Similarly, watercolor artist Pancho Fierro depicted rabonas in their maternal role. In Rabona en marcha, an Indigenous woman transports domestic equipment on both hands and a baby on her back, following the ancient Inca custom of carrying children with a blanket or aguayo. The accent on these maternal care practices in visual representations of the rabonas demonstrates that they were a vital part of the military, contributing to the soldiers’ wellbeing and preventing their desertion. But unlike portrayals of Juana Azurduy, nineteenth-century depictions of the rabonas recurrently identified them with sacrifice, hunger, and suffering. In Peregrinations of a Pariah, the Franco-Peruvian socialist activist Flora Tristán (1803-1844) pointed out the extreme climates that they endured, without proper clothing and footwear, the additional fatigue of maternity, and the “horrible ugliness” of their appearance as a product of their hostile life. Rabonas were never formally incorporated into the army and were victims of the rigors of encampment as well as the abuses perpetrated by the soldiers.
The presence of the rabonas in the army was despised in the years immediately after the war, when the country sought to rebuild and modernize. In that path to restoration, there was no place for the image of a poor, indigenous woman from remote areas of the country. However, her image continued to generate reflections on the role of women and motherhood at war throughout the twentieth century. In 1924, Peruvian feminist and pioneer in women’s education Elvira García y García (1862–1951) devoted several pages of The Peruvian Woman through the Centuries to vindicate the rabonas’ contributions to the nation during the War of the Pacific. Similar to Gorriti and Anzoátegui, García y García states that the rabonas were examples of ferocity in combat but calm in the home. For her, Indigenous women were “never a hindrance” but a great support to the army. In times when women more openly debated the expansion of their rights, it is interesting to note the feminist recapture of indigenous mothers by García and García. In the 1960s and 1970s, the rabonas regained visibility under populist and nationalist discourses that aimed to offer not a gendered revision of war, but an ethnic icon that could reflect a collective and popular national identity.
As these examples show, motherhood at war has been a double-edged sword in Latin America. On the one hand, it has served as an image that reaffirms the domestic role of women at home and at war. However, it has also been a strategy for women writers who, through motherhood, recovered the political value of women’s domestic and reproductive functions. The state’s discourses, on the other hand, have used motherhood strategically to idealize a collective deed in times of war without necessarily expanding rights to mothers, especially those belonging to marginalized racial groups, which paradoxically represent a large percentage of the population in countries such as Bolivia and Peru. War is, ultimately, a conservative force with a universal rhetoric that elevates maternity but, in doing so, reinforces women’s domestic role. At a moment in which we are facing a new war with epic narratives of mothers and their sacrifices, let’s not forget this. Other war mothers’ images around the world serve as a reminder.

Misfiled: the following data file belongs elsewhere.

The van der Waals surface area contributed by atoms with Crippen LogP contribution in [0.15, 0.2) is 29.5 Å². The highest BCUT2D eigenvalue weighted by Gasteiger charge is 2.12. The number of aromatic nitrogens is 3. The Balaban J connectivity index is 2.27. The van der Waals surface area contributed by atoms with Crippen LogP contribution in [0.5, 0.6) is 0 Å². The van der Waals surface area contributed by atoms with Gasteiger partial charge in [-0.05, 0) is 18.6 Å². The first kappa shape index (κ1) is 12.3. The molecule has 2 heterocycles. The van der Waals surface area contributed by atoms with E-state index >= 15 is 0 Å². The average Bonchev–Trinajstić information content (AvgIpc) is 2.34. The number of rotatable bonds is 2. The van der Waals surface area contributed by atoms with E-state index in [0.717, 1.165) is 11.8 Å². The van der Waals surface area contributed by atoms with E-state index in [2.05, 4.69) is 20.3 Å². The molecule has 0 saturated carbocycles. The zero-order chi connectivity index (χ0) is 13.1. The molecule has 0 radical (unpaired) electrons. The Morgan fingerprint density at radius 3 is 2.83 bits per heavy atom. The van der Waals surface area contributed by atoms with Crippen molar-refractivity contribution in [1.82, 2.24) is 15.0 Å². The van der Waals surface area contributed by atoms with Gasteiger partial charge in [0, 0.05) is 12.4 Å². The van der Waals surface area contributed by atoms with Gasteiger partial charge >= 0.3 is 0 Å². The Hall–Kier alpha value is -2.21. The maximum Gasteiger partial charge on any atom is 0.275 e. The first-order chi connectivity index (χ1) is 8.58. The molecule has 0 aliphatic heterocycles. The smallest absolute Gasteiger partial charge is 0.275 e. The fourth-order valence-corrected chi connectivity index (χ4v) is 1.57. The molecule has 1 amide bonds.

- Criollo: Spanish descent born in Spanish America. ↑
- Letter from Antonio Beruti to General Manuel Belgrano, August 13, 1816. In Joaquín Gantier, Doña Juana Azurduy de Padilla (La Paz: 1980), 199. ↑
- Juana Manuela Gorriti, “Juana Azurduy de Padilla,” Obras Completas (Salta, Fundación del Banco del Noroeste, 6 vols., 1992), 101. ↑
- Lindaura Anzoátegui, Huallparrimachi (1892), En el año 1815 (1895), and Don Manuel Asencio Padilla (1909). ↑
- For twentieth-century references to Azurduy, see Heather Hennes, “Corrientes culturales en la leyenda de Juana Azurduy de Padilla,”Cuadernos Americanos: Nueva Época, vol. 2, no. 132 (2010): 93–115. ↑
- Gabriel Cid, ““Amazons” in the Pantheon? Women Warriors, Nationalism, and Hero Cults in Nineteenth- and Twentieth-Century Chile and Peru.” Women Warriors and National Heroes: Global Histories (Bloomsbury Academic, 2020), 205. ↑
- Flora Tristan, Peregrinations of a Pariah (Folio Society, 1986), 367. ↑
- Elvira García y García, La mujer peruana a través de los siglos (Lima: Imprenta Americana, 1924), 562. ↑
- García y García, La mujer peruana, 537. ↑